Reactions continue to arrive to the introduction of North Carolina Democrat Rep. Mel Watt’s latest bill to require radio to pay a streaming performance royalty for airing copyright covered music. How much attention the measure will get in Congress is unclear, since committees related to communications and broadcasting have postponed their meetings originally slated for this week due to the government shutdown.
NAB EVP Communications Dennis Wharton says the trade group “respectfully” opposes the “Free Market Royalty Act,” and appreciates the support of 183 lawmakers who back the “Local Radio Freedom Act,” a nonbinding resolution opposing a new performance royalty for radio.
NAB believes market-based negotiations like the recent Warner Music Group-Clear Channel agreement (which covers on-air and digital revenue in exchange for a lowered streaming music royalty fee,) “demonstrates that this issue is being addressed in the free market. This legislation would impose new costs” on radio stations “that jeopardize the future of our free, over-the-air service,” according to Wharton.
Future of Music Coalition Interim Executive Director Casey Rae countered that the recent deals do not ensure fair compensation to artists and only apply to those at the negotiating table.
Label-backed musicFirst too, argued that the Watt legislation is a free market negotiation measure. “Under this legislation, the amount broadcasters pay in performance royalties is the amount they negotiate themselves in a free market,” stated musicFirst Coalition’s Executive Director Ted Kalo. “They have long said that the promotional value they provide is worth more to performers than performances are worth to radio. If that is true, they would continue to pay nothing. However, if they have been getting a free ride for decades on the backs of performers, a free market negotiation would finally compensate artists for their performances.”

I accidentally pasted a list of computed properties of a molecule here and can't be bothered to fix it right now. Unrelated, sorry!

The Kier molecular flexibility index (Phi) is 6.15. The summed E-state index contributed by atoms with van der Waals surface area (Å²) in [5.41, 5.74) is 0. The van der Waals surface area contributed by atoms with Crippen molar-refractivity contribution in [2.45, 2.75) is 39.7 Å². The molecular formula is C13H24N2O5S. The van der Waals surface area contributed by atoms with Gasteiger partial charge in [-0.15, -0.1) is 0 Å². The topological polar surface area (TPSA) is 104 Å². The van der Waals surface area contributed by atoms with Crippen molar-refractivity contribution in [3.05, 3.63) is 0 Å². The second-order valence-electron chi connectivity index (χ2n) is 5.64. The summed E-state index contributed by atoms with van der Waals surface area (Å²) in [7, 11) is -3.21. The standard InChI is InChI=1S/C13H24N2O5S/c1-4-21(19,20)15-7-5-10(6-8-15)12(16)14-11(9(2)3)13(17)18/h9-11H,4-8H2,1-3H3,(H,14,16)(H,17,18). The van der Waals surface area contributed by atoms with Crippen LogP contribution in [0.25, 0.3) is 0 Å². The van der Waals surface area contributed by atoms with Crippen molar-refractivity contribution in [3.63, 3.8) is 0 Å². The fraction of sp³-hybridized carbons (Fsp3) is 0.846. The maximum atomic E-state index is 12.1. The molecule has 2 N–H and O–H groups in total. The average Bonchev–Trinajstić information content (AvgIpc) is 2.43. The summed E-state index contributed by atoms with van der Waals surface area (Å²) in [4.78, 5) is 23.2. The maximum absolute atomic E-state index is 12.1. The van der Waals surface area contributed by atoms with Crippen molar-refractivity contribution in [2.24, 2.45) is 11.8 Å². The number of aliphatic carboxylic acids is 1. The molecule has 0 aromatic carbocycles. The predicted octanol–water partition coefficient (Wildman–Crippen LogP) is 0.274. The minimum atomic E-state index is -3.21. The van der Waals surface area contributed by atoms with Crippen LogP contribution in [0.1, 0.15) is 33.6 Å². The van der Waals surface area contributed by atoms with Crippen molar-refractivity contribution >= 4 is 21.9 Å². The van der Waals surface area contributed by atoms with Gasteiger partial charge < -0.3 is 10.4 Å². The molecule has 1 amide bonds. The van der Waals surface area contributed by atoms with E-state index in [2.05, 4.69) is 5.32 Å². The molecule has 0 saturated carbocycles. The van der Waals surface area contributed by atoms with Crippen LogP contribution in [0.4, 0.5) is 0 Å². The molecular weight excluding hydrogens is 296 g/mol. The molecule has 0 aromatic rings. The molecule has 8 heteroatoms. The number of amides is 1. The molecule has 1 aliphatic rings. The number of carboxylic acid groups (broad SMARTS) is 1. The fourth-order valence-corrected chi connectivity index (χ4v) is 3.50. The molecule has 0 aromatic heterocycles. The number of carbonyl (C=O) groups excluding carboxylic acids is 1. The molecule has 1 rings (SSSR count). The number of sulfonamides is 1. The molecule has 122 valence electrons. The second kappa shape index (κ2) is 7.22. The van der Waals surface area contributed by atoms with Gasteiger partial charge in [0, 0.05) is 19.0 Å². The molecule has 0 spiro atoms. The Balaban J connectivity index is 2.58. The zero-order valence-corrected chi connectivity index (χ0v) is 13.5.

The National Religious Broadcasters is “strongly opposed” to the bill. NRB President/CEO Dr. Frank Wright says “performance tax legislation would be a crushing blow to many Christian radio stations” and suggests the measure is “fundamentally flawed as it rests on the faulty premise that all the value in radio airplay of music flows to broadcasters — an assumption refuted by reason and experience.”
“The demonstrable value of radio airtime is ignored by many advocates of a new over-the-air performance tax,” adds Wright who says NRB, too, supports the Local Radio Freedom Act.
Wright offers an olive branch to Christian music artists, saying the trade group would welcome a “more coordinated collaboration” with them “to both preserve Christian radio and to benefit the music of those artists.”